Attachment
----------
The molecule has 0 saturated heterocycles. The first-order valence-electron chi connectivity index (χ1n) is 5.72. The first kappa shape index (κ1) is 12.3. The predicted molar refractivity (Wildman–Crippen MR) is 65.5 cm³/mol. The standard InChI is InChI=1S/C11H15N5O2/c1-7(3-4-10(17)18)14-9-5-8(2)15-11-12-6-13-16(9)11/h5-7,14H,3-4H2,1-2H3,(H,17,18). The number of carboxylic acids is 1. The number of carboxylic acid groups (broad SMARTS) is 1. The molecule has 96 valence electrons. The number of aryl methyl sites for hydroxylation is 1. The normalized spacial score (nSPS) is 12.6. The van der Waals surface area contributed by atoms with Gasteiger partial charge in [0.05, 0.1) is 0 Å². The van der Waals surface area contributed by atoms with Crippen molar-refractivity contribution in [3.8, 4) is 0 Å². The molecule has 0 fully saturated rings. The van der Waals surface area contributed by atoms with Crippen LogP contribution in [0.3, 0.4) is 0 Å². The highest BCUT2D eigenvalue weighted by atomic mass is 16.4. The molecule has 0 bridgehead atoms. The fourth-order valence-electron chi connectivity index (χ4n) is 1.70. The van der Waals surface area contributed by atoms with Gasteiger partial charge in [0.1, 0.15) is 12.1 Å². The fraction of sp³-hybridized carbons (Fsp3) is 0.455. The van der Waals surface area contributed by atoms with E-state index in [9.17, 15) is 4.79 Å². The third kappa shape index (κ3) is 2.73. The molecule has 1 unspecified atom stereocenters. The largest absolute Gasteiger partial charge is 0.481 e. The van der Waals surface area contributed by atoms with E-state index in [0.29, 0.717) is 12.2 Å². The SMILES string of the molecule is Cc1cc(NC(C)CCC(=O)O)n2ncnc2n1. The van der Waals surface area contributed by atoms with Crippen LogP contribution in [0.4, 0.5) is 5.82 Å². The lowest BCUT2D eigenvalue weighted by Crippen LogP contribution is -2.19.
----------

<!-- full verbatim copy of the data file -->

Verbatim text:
The molecule has 0 saturated heterocycles. The first-order valence-electron chi connectivity index (χ1n) is 5.72. The first kappa shape index (κ1) is 12.3. The predicted molar refractivity (Wildman–Crippen MR) is 65.5 cm³/mol. The standard InChI is InChI=1S/C11H15N5O2/c1-7(3-4-10(17)18)14-9-5-8(2)15-11-12-6-13-16(9)11/h5-7,14H,3-4H2,1-2H3,(H,17,18). The number of carboxylic acids is 1. The number of carboxylic acid groups (broad SMARTS) is 1. The molecule has 96 valence electrons. The number of aryl methyl sites for hydroxylation is 1. The normalized spacial score (nSPS) is 12.6. The van der Waals surface area contributed by atoms with Gasteiger partial charge in [0.05, 0.1) is 0 Å². The van der Waals surface area contributed by atoms with Crippen molar-refractivity contribution in [3.8, 4) is 0 Å². The molecule has 0 fully saturated rings. The van der Waals surface area contributed by atoms with Crippen LogP contribution in [0.3, 0.4) is 0 Å². The highest BCUT2D eigenvalue weighted by atomic mass is 16.4. The molecule has 0 bridgehead atoms. The fourth-order valence-electron chi connectivity index (χ4n) is 1.70. The van der Waals surface area contributed by atoms with Gasteiger partial charge in [0.1, 0.15) is 12.1 Å². The fraction of sp³-hybridized carbons (Fsp3) is 0.455. The van der Waals surface area contributed by atoms with E-state index in [9.17, 15) is 4.79 Å². The third kappa shape index (κ3) is 2.73. The molecule has 1 unspecified atom stereocenters. The largest absolute Gasteiger partial charge is 0.481 e. The van der Waals surface area contributed by atoms with E-state index in [0.29, 0.717) is 12.2 Å². The SMILES string of the molecule is Cc1cc(NC(C)CCC(=O)O)n2ncnc2n1. The van der Waals surface area contributed by atoms with Crippen LogP contribution in [0.4, 0.5) is 5.82 Å². The lowest BCUT2D eigenvalue weighted by Crippen LogP contribution is -2.19.